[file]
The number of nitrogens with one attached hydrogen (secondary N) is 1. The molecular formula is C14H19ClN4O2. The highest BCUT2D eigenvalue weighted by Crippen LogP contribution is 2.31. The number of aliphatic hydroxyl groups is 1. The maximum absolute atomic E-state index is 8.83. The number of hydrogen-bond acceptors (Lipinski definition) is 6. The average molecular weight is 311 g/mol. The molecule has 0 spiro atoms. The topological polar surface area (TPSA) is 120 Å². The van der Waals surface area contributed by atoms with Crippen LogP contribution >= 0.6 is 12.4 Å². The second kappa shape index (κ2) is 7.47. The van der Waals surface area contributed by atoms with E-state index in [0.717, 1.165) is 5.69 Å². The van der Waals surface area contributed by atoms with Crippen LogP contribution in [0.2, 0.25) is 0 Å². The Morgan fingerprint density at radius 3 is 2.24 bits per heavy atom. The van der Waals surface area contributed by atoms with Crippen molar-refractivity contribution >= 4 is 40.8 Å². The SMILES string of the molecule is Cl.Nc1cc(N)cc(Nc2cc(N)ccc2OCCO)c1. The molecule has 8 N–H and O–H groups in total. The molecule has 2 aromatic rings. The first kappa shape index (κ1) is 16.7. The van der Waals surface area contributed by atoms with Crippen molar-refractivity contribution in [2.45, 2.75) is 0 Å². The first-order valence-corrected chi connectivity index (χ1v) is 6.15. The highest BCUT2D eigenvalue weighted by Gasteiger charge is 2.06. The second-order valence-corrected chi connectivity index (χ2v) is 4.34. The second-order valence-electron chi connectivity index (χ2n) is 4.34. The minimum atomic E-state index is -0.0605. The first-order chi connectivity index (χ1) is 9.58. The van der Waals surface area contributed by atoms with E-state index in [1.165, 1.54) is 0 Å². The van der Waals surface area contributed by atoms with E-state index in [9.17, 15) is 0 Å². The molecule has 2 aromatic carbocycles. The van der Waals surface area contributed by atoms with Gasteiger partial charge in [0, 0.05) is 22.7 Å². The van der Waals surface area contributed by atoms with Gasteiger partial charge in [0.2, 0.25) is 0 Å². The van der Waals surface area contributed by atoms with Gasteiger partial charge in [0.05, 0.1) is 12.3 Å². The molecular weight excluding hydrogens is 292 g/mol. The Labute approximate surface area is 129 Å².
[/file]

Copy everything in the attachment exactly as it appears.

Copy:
The number of nitrogens with one attached hydrogen (secondary N) is 1. The molecular formula is C14H19ClN4O2. The highest BCUT2D eigenvalue weighted by Crippen LogP contribution is 2.31. The number of aliphatic hydroxyl groups is 1. The maximum absolute atomic E-state index is 8.83. The number of hydrogen-bond acceptors (Lipinski definition) is 6. The average molecular weight is 311 g/mol. The molecule has 0 spiro atoms. The topological polar surface area (TPSA) is 120 Å². The van der Waals surface area contributed by atoms with Crippen LogP contribution >= 0.6 is 12.4 Å². The second kappa shape index (κ2) is 7.47. The van der Waals surface area contributed by atoms with E-state index in [0.717, 1.165) is 5.69 Å². The van der Waals surface area contributed by atoms with Crippen LogP contribution in [0.2, 0.25) is 0 Å². The Morgan fingerprint density at radius 3 is 2.24 bits per heavy atom. The van der Waals surface area contributed by atoms with Crippen molar-refractivity contribution >= 4 is 40.8 Å². The SMILES string of the molecule is Cl.Nc1cc(N)cc(Nc2cc(N)ccc2OCCO)c1. The molecule has 8 N–H and O–H groups in total. The molecule has 2 aromatic rings. The first kappa shape index (κ1) is 16.7. The van der Waals surface area contributed by atoms with Crippen molar-refractivity contribution in [2.45, 2.75) is 0 Å². The first-order valence-corrected chi connectivity index (χ1v) is 6.15. The highest BCUT2D eigenvalue weighted by Gasteiger charge is 2.06. The second-order valence-corrected chi connectivity index (χ2v) is 4.34. The second-order valence-electron chi connectivity index (χ2n) is 4.34. The minimum atomic E-state index is -0.0605. The first-order chi connectivity index (χ1) is 9.58. The van der Waals surface area contributed by atoms with E-state index in [1.165, 1.54) is 0 Å². The van der Waals surface area contributed by atoms with E-state index in [9.17, 15) is 0 Å². The molecule has 2 aromatic carbocycles. The van der Waals surface area contributed by atoms with Gasteiger partial charge in [0, 0.05) is 22.7 Å². The van der Waals surface area contributed by atoms with Gasteiger partial charge in [0.2, 0.25) is 0 Å². The van der Waals surface area contributed by atoms with Gasteiger partial charge in [0.05, 0.1) is 12.3 Å². The molecular weight excluding hydrogens is 292 g/mol. The Labute approximate surface area is 129 Å².